“There have been a lot of moves over the years for change, but this is a staunchly conservative area and people have always resisted them. The issue is because we are 10 miles away from Sevenoaks, people will say are we playing a game. But we will run this as an extension of the school.”
Dr Phil Limbert, executive headmaster at Invicta Grammar School, 19 miles from Sevenoaks, says whoever proves the successful bidder should prepare for an instant legal challenge.
“There are a lot of people who object, and I’m sure those who don’t believe in selective education will challenge any successful bid in court. But if you believe in local democracy, then that is what people here have voted for. The Government has to decide whether this proposal is an annexe or a new school. It is particularly difficult in a coalition. But the people of Sevenoaks want a selective school.”
The grammar school debate has reopened at a time when the dominance of a private-school educated elite in Britain is under intense scrutiny. In a speech earlier this month, the former Conservative prime minister Sir John Major — who went to a grammar school in south London and left with three O-levels – launched a stinging attack: “In every single sphere of British influence, the upper echelons of power in 2013 are held overwhelmingly by the privately educated or the affluent middle class, To me, from my background, I find that truly shocking,” he said.
Provoking discomfort in a Cabinet where more than half attended private school, including Mr Gove (Robert Gordon’s College in Aberdeen) and Mr Cameron (Eton), Sir John continued: “I remember enough of my past to be outraged on behalf of the people abandoned when social mobility is lost.”
Opponents of the selective system say that grammars are socially divisive, but they remain hugely popular with parents. Between 1997 and 2009 the number of pupils in grammar schools increased by 30,000 (26 per cent), a trend that has continued under the Coalition.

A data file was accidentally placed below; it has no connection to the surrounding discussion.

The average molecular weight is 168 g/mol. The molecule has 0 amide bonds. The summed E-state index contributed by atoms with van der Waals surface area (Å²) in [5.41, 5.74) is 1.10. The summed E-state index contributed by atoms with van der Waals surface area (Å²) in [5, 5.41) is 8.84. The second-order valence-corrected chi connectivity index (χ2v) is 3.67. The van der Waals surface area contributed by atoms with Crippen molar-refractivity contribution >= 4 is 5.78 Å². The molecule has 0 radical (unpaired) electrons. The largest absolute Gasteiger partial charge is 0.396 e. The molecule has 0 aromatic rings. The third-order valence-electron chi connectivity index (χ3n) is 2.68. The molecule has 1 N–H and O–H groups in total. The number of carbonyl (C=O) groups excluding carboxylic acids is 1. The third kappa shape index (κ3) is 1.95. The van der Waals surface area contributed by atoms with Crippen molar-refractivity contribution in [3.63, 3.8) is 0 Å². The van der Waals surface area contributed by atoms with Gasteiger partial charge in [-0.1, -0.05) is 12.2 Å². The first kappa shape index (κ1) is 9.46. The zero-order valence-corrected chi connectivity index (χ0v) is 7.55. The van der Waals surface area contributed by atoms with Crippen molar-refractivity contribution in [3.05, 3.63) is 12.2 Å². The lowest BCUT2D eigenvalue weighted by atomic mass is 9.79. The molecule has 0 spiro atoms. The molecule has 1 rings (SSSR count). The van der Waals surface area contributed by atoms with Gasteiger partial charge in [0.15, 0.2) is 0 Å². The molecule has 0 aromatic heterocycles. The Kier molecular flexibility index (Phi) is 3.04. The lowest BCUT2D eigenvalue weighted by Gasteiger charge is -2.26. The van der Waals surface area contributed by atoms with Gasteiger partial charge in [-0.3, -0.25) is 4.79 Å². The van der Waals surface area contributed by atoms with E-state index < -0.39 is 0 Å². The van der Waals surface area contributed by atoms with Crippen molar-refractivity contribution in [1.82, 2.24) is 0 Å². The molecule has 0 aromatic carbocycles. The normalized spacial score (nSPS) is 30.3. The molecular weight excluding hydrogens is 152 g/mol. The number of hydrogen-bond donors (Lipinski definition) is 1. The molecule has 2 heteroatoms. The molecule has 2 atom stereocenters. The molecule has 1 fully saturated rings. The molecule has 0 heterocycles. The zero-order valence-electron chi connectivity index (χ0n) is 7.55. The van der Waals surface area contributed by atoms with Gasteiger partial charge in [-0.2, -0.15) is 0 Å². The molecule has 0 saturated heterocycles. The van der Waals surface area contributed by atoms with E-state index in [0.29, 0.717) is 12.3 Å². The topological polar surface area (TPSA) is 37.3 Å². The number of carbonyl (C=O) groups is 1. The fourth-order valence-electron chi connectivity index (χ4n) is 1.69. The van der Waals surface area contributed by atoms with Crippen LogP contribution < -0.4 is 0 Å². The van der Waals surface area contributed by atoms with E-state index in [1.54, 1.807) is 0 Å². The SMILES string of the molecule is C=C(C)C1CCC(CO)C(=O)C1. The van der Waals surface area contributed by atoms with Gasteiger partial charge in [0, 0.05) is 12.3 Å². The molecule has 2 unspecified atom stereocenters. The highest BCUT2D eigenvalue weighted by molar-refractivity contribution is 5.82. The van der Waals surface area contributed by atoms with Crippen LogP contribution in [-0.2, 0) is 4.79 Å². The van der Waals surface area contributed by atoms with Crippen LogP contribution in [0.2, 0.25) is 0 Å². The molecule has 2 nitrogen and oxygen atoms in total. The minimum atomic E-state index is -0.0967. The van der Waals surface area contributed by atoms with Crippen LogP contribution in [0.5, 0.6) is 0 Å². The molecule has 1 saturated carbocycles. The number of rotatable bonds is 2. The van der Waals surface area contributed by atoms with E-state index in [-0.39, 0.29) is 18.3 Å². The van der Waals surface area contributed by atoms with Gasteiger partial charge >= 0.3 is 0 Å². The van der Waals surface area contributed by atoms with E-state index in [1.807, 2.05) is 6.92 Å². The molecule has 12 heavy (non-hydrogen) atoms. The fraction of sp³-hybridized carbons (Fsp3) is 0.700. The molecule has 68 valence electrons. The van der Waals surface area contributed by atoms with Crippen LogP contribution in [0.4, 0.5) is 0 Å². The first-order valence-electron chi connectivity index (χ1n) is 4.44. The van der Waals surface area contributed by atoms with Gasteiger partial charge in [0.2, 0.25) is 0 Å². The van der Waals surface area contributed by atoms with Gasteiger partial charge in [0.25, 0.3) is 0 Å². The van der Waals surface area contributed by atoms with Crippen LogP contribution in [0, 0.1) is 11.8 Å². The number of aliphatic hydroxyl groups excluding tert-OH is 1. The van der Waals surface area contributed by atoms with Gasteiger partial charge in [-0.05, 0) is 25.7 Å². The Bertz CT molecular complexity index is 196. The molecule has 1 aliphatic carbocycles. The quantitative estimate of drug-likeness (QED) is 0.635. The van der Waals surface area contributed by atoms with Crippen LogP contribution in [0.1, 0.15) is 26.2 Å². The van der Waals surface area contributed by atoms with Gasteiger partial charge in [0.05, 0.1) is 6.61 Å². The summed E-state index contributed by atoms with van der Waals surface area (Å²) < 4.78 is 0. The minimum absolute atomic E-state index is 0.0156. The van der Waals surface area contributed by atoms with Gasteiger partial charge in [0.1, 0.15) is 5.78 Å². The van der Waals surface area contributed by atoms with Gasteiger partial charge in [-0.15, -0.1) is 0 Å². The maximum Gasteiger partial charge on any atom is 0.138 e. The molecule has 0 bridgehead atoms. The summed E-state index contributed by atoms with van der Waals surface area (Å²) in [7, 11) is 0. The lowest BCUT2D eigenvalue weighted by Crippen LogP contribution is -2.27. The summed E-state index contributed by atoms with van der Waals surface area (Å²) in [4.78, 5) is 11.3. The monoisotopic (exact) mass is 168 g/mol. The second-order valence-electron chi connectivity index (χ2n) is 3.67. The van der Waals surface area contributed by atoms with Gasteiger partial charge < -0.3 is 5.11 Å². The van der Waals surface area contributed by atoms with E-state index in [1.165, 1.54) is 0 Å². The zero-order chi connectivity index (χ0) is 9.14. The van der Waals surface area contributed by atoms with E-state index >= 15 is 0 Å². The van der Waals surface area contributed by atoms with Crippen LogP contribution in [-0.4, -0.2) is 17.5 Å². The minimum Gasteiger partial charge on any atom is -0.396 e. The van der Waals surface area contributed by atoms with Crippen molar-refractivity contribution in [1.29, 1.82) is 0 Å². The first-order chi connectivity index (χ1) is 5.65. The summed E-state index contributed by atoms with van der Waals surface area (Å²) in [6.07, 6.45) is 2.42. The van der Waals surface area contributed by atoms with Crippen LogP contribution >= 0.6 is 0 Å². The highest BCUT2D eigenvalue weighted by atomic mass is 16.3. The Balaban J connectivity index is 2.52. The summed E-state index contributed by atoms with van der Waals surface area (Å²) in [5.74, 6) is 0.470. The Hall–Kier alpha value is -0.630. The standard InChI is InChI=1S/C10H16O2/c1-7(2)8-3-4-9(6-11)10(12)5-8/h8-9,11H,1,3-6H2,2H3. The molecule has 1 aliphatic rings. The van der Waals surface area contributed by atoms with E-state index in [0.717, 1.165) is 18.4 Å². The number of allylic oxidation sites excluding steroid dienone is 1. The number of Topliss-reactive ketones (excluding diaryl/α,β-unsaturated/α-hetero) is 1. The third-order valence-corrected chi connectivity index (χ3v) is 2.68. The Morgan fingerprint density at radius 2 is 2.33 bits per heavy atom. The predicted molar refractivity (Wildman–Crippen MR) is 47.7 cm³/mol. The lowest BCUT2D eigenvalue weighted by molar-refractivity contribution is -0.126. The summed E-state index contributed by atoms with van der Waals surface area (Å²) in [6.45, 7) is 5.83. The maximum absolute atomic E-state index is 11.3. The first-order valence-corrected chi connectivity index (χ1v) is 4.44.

With as many as 10 applicants for each place at the most sought-after institutions, the Kent grammars are not the only ones on the rise. A group of five leading state grammar schools run by the King Edward VI Foundation in Birmingham is also currently seeking to enrol a further 130 pupils by next September.
“There has been expansion going on quietly over the past 15 years,” says Conor Ryan, director of research at the Sutton Trust, an educational charity that warned this month that grammar schools are being increasingly monopolised by children from wealthy backgrounds.
At Invicta, pupil numbers have risen from about 1,000 to 1,200 over the past six years. To accommodate the new arrivals, a new building with 10-classrooms and a library opens on site in February. On the sprawling 30 acres of former green-belt land occupied by Weald of Kent – which was built in 1962 on the site of a former prisoner of war camp – more buidling is in progress. Last year, the school increased its annual intake of 150 pupils by up to 30. More than half its current 1,100 students come from in and around Sevenoaks.
Were the new facility to open, they and their parents would delight in a bonfire of the bus passes. “It is definitely a bit of a trek,” says Emma Rumgay, a 17-year-old who lives in Kemsing on the outskirts of Sevenoaks.
The headmistress of Weald of Kent, Maureen Johnson says: ‘‘We have children from a wide range of backgrounds. If they get in on academic merit and cope with the rigours of a fantastic education, there is no barrier to anybody achieving whatever they want here.”
Except, perhaps, a two-hour commute on the clogged up Sevenoaks bypass. And an Education Secretary who appears unwilling to make up his mind.
Far to go: Weald of Kent sixth-formers Emma Rumgay, Will Allman, Sophie Connelly, Jessica Lansdale, Bethany Reeves and Beth Harwood; right, head Maureen Johnson